Tech Transfer eNews Blog

Two new medical research centers unveiled in Georgia

By Jason Norris
Published: May 27th, 2009

Four of Georgia’s leading research and health care organizations have joined together to create a new innovation center designed to accelerate the commercialization of next-generation medical devices and medical technology. The first of its kind in the Southeast, the Global Center for Medical Innovation (GCMI) will include a comprehensive medical device prototyping center. Supported by the Georgia Institute of Technology, Saint Joseph’s Translational Research Institute (SJTRI), Piedmont Healthcare and the Georgia Research Alliance (GRA), the new center will bring together the complete medical device marketplace — university researchers and clinicians; established drug and device companies; investors, and early-stage companies. The new center will be located adjacent to the Georgia Tech campus. Plans for GCMI were announced Georgia Governor Sonny Perdue at the 2009 BIO International Convention in Atlanta. “The convergence of the life sciences with engineering provides a unique opportunity to expand our technology in areas that will support the health care industry of the future,” said G. P. “Bud” Peterson, president of Georgia Tech. “The Global Center for Medical Innovation will bring together in one location the key infrastructure needed to rapidly move new medical devices and new medical technologies to market.” The new center will include:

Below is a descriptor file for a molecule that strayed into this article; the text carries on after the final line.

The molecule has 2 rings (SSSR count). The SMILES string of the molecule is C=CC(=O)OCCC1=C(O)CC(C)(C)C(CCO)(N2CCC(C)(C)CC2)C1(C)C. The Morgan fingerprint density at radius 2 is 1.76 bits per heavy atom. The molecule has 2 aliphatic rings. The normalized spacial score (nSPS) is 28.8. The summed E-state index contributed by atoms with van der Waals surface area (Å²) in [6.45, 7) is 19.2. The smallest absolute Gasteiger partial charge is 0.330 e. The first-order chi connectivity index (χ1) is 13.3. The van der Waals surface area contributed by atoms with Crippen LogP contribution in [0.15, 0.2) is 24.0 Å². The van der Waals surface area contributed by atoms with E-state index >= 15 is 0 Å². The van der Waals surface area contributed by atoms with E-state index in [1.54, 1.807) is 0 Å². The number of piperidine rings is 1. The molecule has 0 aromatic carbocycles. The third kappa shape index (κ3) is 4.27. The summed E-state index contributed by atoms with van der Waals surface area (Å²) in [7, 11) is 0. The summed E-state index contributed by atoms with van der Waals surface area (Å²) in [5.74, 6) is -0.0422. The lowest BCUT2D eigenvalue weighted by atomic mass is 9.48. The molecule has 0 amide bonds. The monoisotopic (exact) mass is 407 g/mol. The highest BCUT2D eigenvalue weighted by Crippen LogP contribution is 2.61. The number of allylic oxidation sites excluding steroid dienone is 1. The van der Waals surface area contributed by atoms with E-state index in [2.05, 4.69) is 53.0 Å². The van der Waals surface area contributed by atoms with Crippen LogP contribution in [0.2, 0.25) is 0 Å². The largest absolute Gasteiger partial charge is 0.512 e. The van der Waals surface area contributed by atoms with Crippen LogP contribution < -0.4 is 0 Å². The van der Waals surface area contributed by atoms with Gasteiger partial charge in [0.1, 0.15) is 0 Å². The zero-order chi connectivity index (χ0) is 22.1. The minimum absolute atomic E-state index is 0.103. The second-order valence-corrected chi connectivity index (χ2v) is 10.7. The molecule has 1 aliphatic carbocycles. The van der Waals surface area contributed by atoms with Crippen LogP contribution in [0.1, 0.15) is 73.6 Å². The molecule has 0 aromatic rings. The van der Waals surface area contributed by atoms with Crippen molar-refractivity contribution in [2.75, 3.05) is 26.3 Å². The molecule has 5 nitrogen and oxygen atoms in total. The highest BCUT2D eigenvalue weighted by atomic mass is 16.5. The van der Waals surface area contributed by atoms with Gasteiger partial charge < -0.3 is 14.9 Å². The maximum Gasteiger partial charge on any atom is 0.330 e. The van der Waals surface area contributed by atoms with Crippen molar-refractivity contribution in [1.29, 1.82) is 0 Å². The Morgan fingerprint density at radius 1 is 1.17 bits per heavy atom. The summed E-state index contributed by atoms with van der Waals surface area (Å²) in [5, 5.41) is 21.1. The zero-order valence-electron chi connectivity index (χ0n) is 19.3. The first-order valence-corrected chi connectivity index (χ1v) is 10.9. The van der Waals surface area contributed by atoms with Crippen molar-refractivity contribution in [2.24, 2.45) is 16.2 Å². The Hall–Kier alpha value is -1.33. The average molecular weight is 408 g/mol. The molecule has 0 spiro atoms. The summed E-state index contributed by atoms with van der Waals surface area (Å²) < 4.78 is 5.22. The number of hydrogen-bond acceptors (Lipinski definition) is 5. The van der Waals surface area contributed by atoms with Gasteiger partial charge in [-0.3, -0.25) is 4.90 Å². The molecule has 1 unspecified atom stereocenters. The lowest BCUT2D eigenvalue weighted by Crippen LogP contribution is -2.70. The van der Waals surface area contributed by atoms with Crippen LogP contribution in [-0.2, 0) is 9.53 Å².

• A complete medical device prototyping center;
  • The capability to produce evaluation devices using “good manufacturing practices” mandated by the U.S. Food & Drug Administration; and
  • The ability to manage, coordinate and aggregate intellectual property from the partner organizations and interested private companies.

The proximity to university resources is expected to make the center attractive to outside industry and start-up companies even outside the region. “Medical device companies in the Southeast have long suffered a disadvantage compared to competitors that have access to long-established support networks,” said Nicolas Chronos, MD, president of the Saint Joseph’s Translational Research Institute and an internationally-known cardiologist and researcher. “The new Georgia center will allow companies to contract with a single entity for comprehensive development activities, create a single location for investors seeking qualified medical device companies, and allow innovations developed by multiple institutions to be combined to create more useful devices.”

Just days after the GCMI plans were revealed, Georgia Tech officials another research center aimed at finding better ways to heal combat wounds and speeding those treatments into military use. The Georgia Tech Center for Advanced Bioengineering for Soldier Survivability has already partnered with several medical device firms, giving it an edge in moving advancements into medical use, said Barbara Boyan, director of the new center. Researchers at the center, which include clinicians and consultants experienced in combat medical care, are focusing on wound healing, repairing broken bones, and treating massive muscle loss using a soldier’s own stem cells. They are developing a better way to deliver stem cells to an injured area, encouraging the cells take hold and help grow damaged or missing tissue and bone, Boyan reports.

Go to: Georgia Tech and The Atlanta Journal-Constitution

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